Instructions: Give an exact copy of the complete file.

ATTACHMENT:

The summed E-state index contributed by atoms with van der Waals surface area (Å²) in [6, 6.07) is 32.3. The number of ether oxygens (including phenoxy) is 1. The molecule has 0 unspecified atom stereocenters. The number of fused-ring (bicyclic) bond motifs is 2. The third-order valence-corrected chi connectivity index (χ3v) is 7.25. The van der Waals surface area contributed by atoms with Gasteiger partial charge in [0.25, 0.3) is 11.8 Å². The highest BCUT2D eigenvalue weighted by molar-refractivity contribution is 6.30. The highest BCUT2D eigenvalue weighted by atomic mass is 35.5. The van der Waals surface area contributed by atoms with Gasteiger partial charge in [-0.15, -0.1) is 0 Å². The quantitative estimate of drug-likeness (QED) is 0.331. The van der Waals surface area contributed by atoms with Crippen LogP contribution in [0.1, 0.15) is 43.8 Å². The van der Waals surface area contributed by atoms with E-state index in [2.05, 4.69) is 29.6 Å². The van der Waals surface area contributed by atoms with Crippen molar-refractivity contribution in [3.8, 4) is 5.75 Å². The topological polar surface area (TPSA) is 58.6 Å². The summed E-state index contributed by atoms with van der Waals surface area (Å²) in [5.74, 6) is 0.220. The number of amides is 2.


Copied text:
The summed E-state index contributed by atoms with van der Waals surface area (Å²) in [6, 6.07) is 32.3. The number of ether oxygens (including phenoxy) is 1. The molecule has 0 unspecified atom stereocenters. The number of fused-ring (bicyclic) bond motifs is 2. The third-order valence-corrected chi connectivity index (χ3v) is 7.25. The van der Waals surface area contributed by atoms with Gasteiger partial charge in [0.25, 0.3) is 11.8 Å². The highest BCUT2D eigenvalue weighted by molar-refractivity contribution is 6.30. The highest BCUT2D eigenvalue weighted by atomic mass is 35.5. The van der Waals surface area contributed by atoms with Gasteiger partial charge in [-0.15, -0.1) is 0 Å². The quantitative estimate of drug-likeness (QED) is 0.331. The van der Waals surface area contributed by atoms with Crippen LogP contribution in [0.1, 0.15) is 43.8 Å². The van der Waals surface area contributed by atoms with E-state index in [2.05, 4.69) is 29.6 Å². The van der Waals surface area contributed by atoms with Crippen molar-refractivity contribution in [3.8, 4) is 5.75 Å². The topological polar surface area (TPSA) is 58.6 Å². The summed E-state index contributed by atoms with van der Waals surface area (Å²) in [5.74, 6) is 0.220. The number of amides is 2.